Airbus’ decision to take a 50.01% stake in Bombardier’s CSeries program could have some major ramifications for ATR, Airbus’ other joint-venture in the regional aircraft market.

Leonardo of Italy has been lobbying for years now to develop new turboprop aircraft that would include a larger 90-seat variant. Leonardo and Airbus each own 50% of ATR.

This week’s news that Airbus is partnering with Bombardier to make CSeries a success in the 110-160 seat segment is unlikely to go down well with Leonardo. The Airbus-Bombardier tie-up may be perceived as a further sign that Airbus has no interest in developing the ATR product line because it is too busy with developing other aircraft programs.

Leonardo’s management has said publicly on several occasions over the years that if Airbus is unwilling to partner with it to develop a new range of turboprop aircraft, then Leonardo will develop the aircraft on its own.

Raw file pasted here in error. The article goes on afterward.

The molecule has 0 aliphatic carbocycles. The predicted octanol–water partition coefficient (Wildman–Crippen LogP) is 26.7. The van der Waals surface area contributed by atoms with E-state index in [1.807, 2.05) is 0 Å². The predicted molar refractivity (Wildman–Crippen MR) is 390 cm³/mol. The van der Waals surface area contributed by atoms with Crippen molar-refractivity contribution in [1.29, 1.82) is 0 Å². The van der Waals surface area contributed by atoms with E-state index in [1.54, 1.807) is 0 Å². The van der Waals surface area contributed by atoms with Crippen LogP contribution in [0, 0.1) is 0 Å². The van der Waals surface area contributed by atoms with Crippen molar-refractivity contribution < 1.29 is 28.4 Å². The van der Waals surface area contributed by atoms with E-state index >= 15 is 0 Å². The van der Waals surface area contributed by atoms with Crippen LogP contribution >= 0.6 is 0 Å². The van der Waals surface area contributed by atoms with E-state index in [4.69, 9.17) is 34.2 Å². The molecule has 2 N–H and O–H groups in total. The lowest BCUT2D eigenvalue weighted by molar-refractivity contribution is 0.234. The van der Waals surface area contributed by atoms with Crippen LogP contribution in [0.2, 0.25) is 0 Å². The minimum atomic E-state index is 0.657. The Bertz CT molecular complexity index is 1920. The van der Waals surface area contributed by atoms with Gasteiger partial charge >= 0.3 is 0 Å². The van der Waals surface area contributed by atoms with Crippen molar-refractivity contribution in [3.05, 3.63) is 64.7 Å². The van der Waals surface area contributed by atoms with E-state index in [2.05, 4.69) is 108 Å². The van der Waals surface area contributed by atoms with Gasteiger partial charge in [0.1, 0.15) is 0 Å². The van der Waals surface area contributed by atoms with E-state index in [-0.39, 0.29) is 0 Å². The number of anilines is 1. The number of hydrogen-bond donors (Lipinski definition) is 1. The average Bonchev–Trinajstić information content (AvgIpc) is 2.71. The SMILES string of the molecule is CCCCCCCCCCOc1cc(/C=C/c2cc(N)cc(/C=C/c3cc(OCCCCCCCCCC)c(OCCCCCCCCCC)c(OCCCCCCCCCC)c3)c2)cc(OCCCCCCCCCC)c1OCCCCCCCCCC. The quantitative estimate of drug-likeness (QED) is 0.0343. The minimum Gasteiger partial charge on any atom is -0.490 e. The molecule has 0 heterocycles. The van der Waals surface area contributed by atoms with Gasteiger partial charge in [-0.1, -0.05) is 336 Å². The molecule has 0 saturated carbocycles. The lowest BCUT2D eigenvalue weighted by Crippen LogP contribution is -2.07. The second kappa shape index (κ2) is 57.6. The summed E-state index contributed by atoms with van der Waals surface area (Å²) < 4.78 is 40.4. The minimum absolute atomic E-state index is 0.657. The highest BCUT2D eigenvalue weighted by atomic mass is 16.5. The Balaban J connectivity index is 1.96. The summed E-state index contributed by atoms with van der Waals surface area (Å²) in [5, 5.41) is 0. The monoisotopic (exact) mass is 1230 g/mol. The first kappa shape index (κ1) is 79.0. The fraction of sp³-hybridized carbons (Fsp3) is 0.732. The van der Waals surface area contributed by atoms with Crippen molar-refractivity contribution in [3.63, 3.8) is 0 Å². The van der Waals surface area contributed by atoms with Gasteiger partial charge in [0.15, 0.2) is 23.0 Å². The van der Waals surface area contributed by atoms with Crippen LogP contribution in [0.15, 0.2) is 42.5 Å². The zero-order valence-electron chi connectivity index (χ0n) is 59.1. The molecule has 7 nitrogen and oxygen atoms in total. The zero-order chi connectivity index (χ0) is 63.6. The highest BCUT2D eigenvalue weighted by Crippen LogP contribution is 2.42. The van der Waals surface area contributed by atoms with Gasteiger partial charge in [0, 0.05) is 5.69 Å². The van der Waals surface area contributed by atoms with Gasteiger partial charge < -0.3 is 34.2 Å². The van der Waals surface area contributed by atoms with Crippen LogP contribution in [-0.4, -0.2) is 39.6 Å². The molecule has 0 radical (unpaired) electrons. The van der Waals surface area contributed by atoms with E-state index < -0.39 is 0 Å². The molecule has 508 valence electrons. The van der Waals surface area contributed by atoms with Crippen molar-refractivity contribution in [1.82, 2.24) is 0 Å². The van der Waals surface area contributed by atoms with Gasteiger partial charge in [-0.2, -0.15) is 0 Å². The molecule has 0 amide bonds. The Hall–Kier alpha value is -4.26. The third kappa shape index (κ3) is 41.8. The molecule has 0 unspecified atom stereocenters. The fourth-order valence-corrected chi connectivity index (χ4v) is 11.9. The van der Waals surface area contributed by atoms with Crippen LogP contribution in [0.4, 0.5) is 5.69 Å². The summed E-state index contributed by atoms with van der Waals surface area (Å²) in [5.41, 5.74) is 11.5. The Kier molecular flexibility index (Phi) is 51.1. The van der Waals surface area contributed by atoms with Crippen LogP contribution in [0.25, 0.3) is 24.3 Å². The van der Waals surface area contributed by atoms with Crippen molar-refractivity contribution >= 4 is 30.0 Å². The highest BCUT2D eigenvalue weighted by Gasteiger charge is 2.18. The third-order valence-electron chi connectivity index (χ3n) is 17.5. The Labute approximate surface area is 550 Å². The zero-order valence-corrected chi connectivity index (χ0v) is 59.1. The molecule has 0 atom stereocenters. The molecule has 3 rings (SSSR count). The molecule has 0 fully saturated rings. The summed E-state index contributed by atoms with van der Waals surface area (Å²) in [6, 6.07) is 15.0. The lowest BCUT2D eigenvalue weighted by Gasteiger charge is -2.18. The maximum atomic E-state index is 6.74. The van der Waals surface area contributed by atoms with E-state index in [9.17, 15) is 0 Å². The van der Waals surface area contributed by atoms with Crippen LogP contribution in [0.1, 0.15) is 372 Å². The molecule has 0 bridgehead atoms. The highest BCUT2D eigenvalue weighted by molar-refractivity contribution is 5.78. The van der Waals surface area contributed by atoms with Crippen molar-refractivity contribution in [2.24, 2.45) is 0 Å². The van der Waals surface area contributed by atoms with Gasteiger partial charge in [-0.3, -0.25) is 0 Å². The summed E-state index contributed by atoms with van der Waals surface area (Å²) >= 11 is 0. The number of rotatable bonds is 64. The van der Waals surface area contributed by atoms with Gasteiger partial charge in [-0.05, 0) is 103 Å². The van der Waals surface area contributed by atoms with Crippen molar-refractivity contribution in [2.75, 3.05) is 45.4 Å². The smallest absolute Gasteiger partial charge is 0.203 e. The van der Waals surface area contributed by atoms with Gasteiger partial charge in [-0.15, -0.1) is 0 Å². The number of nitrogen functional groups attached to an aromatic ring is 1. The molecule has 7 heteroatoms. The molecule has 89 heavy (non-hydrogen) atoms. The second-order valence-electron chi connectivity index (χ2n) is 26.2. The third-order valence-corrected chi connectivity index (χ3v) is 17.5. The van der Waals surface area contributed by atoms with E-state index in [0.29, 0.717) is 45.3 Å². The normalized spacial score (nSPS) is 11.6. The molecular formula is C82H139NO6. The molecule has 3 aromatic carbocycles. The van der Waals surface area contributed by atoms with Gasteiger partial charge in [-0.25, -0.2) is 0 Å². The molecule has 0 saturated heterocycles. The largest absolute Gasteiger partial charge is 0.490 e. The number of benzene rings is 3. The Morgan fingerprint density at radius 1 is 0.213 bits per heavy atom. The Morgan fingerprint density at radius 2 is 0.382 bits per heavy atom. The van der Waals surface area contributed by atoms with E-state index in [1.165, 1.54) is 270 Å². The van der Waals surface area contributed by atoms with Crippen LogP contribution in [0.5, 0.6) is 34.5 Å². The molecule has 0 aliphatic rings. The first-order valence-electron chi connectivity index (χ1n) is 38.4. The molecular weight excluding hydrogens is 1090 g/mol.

It argues a new turboprop needs to be developed to revitalise sales and ensure the future, long-term prosperity of the ATR business. The ATR aircraft program was launched in 1981 and its first flight was in 1984. ATR has refreshed the product over the years, but there is only so far one can go with supplemental type certificates.

We think the news of the tie-up between Airbus and Bombardier will push Leonardo to develop its own turboprop aircraft, including a larger size variant that will compete against the CS100, the smaller model CSeries.